When I relied on a galvanised tub and a ponch for the weekly wash I thought longingly of a machine that would do the work.
Until I was five the terrace yard was my playground and my cousins and brother my playmates. We played with marbles made of brown clay and with cigarette cards that were given free in packets of cigarettes. All the men in my family smoked Woodbines, Players or home rolled cigarettes but none of the women smoked.
Christmas brings nostalgia. It is a time to remember the happy days. Forget the hunger, the sorrows and heartaches of later years, remember only the magic and warmth of a loving hearth.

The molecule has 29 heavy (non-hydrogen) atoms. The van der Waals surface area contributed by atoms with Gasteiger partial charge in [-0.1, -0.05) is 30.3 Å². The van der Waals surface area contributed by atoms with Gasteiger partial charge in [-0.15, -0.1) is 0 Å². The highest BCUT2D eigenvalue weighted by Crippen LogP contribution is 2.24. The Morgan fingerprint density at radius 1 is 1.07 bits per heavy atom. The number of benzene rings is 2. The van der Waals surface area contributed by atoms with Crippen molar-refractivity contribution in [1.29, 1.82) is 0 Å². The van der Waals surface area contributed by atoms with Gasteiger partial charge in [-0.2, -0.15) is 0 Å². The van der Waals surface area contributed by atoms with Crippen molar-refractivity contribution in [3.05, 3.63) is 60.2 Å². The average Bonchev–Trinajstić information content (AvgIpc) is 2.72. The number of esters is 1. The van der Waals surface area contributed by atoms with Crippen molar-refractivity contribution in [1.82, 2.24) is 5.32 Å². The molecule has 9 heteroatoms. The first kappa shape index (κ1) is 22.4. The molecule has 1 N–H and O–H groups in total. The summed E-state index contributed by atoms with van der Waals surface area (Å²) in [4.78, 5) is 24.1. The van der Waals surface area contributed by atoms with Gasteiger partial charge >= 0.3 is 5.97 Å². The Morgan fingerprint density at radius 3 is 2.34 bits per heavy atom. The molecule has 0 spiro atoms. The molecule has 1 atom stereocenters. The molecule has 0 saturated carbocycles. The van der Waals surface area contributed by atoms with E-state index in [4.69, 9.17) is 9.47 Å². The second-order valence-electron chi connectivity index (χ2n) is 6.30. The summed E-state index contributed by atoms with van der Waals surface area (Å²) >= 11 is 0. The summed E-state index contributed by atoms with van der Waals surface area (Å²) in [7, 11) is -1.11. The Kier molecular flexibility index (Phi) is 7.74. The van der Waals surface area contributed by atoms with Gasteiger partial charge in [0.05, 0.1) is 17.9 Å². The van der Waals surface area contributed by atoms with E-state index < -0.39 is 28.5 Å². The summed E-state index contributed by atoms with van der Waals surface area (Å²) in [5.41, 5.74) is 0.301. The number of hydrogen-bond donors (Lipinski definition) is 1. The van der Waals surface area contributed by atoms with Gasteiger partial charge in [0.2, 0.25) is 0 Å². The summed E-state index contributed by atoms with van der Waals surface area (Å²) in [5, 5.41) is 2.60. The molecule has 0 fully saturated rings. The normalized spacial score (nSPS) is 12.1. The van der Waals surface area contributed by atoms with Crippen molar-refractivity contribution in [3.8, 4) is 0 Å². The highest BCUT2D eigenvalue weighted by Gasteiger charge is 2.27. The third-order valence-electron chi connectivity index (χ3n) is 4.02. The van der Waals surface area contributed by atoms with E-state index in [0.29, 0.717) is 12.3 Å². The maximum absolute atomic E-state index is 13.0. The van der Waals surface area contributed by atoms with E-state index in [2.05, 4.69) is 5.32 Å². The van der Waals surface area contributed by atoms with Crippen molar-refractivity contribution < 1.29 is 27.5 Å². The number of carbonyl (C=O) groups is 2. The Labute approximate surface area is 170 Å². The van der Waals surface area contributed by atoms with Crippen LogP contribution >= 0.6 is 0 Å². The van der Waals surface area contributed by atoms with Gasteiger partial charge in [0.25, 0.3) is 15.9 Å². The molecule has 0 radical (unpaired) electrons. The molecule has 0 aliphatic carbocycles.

Wes and I met in September 1947 in Nottingham's famous pub 'The Trip to Jerusalem' or rather outside, since inside he stood at the other end of the bar and it wasn't until I left that we met. He was waiting outside for me and asked if he could walk me home.
Why do we do it? Surely it is inviting disappointment. Do you remember the excited anticipation of birthdays? Did they come up to scratch? Mine never did. I remember wishing for a fairy cycle. What happened? My brother got a bike I got a dolls pram.
Once I sang on the stage at the Albert Hall. I was chosen to sing in my class choir on Empire Day. I felt so proud and my brother's jibes about me being chosen because I had a voice like a foghorn didn't bring me down.